This Adventurous Life

A young couple exploring the world…and their 30's

This was our ride.  It transported us between the islands and bays and served its purpose.  (We kept looking for all of the mini fridges stocked with beer, wine, and Pellegrino…but… we weren’t on the Monte Carlo, sigh ; )
In the mornings we would hike and snorkel followed by afternoons of whatever we felt like.  Apparently I fancy jumping from heights into water.  This was quite the rush!  You don’t want to botch the landing from this height, just ask the jumper after me who should have gotten a trophy for most impressive bruising.
And, welcome to the circle of life.  I always have a hard time with this concept.  Here is a great blue heron snacking on an adorable baby sea turtle, one of our first island experiences.  

Marine iguana, the world’s only aquatic reptile. Salt crystalizes on the top of their heads.  I believe they have nasal openings that excrete salt after they have been hunting and dining under water. 

Charles Darwin said, “The black Lava rocks on the beach are frequented by large (2-3 ft), disgusting clumsy Lizards. They are as black as the porous rocks over which they crawl & seek their prey from the Sea. I call them ‘imps of darkness’. They assuredly well become the land they inhabit.”
A male frigate bird and his woman.  We couldn’t decide if this guy was cute for snuggling or a slime ball for distending his red gular sac known to attract females during mating season right in front of his lady.

Galapagos sea lions are quite photogenic.  Being greatly playful and inquisitive they often sought out entertainment from us!

Where’s Tracy?

Waved Albatross!  Such large birds.  Like I said in an earlier post, blue footed boobies were everywhere.  It was hard to take photos of other wild life without having little blue feet sneak into the camera frame.

Sally lightfoot crabs were everywhere, and I felt the need to take a million photos of them.  How could you not??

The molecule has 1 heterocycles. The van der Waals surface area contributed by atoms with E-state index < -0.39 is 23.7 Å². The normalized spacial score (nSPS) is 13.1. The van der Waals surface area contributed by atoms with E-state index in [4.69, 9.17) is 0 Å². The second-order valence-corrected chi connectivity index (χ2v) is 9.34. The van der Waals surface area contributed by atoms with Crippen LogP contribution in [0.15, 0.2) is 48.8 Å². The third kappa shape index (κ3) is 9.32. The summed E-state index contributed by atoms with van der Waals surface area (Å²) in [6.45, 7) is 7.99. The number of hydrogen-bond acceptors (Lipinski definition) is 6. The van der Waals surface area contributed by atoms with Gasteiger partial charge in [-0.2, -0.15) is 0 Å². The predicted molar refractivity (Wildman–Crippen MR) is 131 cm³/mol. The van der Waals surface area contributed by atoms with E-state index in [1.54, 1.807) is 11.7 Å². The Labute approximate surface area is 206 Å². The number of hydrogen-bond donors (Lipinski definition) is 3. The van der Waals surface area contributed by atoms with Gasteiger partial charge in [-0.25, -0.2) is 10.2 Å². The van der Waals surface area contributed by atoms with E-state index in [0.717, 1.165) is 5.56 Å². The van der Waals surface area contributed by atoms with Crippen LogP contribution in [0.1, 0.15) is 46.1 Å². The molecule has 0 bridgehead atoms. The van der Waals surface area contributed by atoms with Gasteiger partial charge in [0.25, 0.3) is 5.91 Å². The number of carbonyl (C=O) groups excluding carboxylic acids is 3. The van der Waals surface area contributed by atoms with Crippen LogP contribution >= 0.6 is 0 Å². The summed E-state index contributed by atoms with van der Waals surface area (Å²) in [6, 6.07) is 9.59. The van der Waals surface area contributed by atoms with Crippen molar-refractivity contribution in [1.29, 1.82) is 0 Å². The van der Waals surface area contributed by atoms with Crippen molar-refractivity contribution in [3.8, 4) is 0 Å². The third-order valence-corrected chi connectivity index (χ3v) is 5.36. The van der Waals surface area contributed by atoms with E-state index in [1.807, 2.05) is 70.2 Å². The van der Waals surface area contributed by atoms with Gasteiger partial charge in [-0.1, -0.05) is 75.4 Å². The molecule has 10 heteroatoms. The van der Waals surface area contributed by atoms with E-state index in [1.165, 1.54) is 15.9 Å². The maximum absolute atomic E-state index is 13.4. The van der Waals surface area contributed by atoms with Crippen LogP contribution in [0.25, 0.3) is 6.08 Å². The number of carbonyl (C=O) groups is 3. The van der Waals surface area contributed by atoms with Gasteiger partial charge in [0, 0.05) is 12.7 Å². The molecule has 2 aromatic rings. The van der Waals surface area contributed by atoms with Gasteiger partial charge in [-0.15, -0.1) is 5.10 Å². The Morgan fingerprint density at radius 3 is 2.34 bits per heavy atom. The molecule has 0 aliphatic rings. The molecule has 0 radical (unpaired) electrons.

Galapagos penguins swam by our dinghy!  We were so elated to see them because we knew there were only small populations dispersed amongst the islands.  They are the only penguins in the wild which can be found north of the equator.

Lonesome George was quite the sight.  He is the last surviving Pinta Tortoise.  Here is a short article on him and his desire for a proper mate.  Click here for article.

The Galapagos experience is one we will treasure.  When we are 60 years old we will still be telling stories about how mom pulled dad away from swimming around baby sea lions when papa sea lion snuck up to defend his territory and about one of the many beach walks where dad was forced into playing “catch me if you can” with a baby sea lion who really wanted to chase him.   
A great reward for living life to its fullest is banking outstanding memories, and luckily our’s are spanning the world.

2 Responses to “A day in Galapagos life”

  1. ~Kristen~

    Your posts have inspired me. My husband is in the military, and will be deploying soon. When he returns home to me, we will be planning a trip to the Galapagos Islands! Any advice is appreciated, and thanks for giving this traveler a new place to dream about.

  2. Tracy

    Hi Kristen. Thanks for stopping by our blog. And, a special thanks to you and your husband for the sacrifices you are making for our country. I recommend flying into Quito for a night or two and booking your Galapagos trip in New Town, Quito (touristy neighborhood) when you get there. It is most affordable this way because they want to fill up spots on the boats and tend to drop the prices. We used two tour companies: Happy Gringo for the Galapagos and Gulliver Travels for the Mountain climb. They both do Galapagos trips. We contacted Happy Gringo a week in advance as to not risk everything being booked and were able to get a sweet deal. Google those two companies and start email contacts with them. Good luck with your travels!Sincerely,Tracy


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